The qualitative and quantitative differences between the cytokines produced during respiratory and gastrointestinal infections may be due to the bacteria present in each of the infection types, which activate the immune system cells through different Toll-like receptors (TLRs). Each TLR has a different intracellular signalling process and recruits specific groups of adaptor molecules, which leads to the activation of different transduction pathways and, finally, to specific cytokine secretion patterns [16].
However, non-infected patients in the present study showed high cytokine concentrations (TNF-, IL-5 and IL-6) when compared to the infected children. Some authors have related the presence of cytokines to stress situations in patients who were scheduled for cryptorchidism surgery and surgery for phimosis. It has been reported that the stress occurring prior to a surgery alters the immune system throughout the hypothalamic-pituitary-adrenal axis through the production of hormones and neurotransmitters, causing an unbalance of interleukins [17]. It has been corroborated that shot-term stress induces the production of pro-inflammatory cytokines. However, prolonged mental stress can affect the humoral response [18].
Other studies have observed that stress-influenced conditions can deeply suppress the immune response of blood lymphocytes, including the response to T cell mitogens, NK activity and IL-2 and interferon production. However, moderate intensity conditions can increase such responses [19].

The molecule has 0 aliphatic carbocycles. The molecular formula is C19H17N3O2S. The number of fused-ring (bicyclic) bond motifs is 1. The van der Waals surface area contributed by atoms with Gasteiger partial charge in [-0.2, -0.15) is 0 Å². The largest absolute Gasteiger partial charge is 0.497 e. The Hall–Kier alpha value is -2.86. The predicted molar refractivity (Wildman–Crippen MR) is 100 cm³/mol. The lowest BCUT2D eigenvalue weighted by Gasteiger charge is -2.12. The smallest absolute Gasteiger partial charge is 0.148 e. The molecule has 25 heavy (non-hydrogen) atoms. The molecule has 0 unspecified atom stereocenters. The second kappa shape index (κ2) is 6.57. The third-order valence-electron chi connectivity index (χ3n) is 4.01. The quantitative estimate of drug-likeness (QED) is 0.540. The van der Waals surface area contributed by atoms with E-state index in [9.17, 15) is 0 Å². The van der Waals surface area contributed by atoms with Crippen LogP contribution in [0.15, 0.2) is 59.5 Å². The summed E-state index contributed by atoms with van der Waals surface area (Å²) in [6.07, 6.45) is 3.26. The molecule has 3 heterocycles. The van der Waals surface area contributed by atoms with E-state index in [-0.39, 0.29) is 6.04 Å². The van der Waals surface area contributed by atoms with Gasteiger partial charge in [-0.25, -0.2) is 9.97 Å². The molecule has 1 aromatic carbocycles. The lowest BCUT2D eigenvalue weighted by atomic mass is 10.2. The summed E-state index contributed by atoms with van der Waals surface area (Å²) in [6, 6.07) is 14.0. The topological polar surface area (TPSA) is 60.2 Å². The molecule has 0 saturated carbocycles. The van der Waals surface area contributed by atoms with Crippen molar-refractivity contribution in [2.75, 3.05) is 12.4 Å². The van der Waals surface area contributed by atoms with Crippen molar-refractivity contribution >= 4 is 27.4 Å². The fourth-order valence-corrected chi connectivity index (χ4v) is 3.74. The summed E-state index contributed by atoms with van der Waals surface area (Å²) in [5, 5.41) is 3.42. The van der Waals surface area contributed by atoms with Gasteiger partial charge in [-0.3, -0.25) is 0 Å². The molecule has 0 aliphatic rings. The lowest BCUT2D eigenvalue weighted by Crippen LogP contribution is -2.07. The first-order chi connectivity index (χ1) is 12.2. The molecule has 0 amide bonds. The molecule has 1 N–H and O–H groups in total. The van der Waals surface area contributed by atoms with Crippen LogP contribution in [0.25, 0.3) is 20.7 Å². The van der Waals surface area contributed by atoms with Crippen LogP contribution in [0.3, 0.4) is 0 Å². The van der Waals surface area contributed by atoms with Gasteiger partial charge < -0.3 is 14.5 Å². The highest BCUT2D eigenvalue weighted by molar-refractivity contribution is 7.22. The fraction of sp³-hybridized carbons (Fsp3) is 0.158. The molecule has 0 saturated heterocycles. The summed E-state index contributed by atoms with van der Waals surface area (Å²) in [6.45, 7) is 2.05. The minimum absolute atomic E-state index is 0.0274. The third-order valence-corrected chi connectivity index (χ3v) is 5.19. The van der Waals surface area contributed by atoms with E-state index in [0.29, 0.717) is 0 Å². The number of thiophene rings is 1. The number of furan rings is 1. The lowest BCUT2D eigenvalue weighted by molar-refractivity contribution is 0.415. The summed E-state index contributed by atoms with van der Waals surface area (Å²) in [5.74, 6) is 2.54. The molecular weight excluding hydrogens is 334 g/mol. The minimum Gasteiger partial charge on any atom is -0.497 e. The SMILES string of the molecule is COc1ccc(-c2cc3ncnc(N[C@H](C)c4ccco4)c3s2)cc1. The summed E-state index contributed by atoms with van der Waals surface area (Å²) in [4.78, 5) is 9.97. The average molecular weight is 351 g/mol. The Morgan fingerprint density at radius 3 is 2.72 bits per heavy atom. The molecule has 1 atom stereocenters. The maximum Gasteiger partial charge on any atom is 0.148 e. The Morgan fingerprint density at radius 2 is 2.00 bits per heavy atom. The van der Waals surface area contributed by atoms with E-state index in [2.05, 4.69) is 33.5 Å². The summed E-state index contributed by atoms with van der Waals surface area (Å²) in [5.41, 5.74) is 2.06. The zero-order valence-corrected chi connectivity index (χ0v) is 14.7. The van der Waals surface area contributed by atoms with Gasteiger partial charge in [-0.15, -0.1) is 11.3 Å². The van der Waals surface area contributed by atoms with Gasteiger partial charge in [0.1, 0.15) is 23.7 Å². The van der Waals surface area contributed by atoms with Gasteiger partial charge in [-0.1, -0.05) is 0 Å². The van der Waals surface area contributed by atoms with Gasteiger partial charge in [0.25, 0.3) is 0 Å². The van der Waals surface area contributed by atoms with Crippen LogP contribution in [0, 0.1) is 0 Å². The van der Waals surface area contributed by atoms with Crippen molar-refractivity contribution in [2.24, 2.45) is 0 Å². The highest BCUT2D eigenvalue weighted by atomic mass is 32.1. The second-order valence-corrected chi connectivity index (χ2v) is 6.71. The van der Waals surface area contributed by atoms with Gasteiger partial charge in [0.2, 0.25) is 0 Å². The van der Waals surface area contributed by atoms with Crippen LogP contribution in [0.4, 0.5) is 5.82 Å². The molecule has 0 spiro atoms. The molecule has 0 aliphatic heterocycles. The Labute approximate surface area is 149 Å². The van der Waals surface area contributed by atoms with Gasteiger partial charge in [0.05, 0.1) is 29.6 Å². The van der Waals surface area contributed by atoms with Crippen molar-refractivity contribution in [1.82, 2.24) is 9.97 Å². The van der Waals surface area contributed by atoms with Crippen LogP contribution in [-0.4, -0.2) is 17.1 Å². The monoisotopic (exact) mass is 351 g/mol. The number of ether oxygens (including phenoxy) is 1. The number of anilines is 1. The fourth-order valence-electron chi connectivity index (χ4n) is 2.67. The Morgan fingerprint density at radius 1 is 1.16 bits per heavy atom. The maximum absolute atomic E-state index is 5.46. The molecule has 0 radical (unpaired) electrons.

In conclusion, the present study reveals that, on a peripheral level, there is an increase in the concentrations of several cytokines in paediatric patients with bacterial infections. According to the cytokine patterns observed, the data demonstrate that, in gastrointestinal infections, a T1 response is predominant, whereas in patients with respiratory infections, both types of responses (T1/T2) are present.

The authors declare no conflict of interest.
The authors would like to thank CONACyT, Mexico grants 311030 and 47905 (for Monika Palacios Martínez).


1. Pinto R, Arredondo S, Bono M, et al. (2006): T Helper 1/T Helper 2 cytokine imbalance in respiratory syncytial virus infection is associated with increased endogenous plasma cortisol. Pediatrics 117: e878-886.
2. Herring AC, Hernández Y, Huffnagle GB, Toews GB (2004): Role and development of Th1/Th2 immune responses in the lungs. Semin Respir Crit Care Med 25: 3-10.
3. Curtis JL. Cell-mediated adaptive immune defense of the lungs (2005): Proc Am Thorac Soc 2: 412-16.
4. Lin L, Ibrahim AS, Xu X, et al. (2009): Th1-Th17 cells mediate protective adaptive immunity against Staphylococcus aureus and Candida albicans infection in mice. PLoS Pathog 5: e1000703.
5. Kurstak E (1985): Progress in enzyme immunoassays: production of reagents, experimental design, and interpretation. Bull World Health Organ 63: 793-811.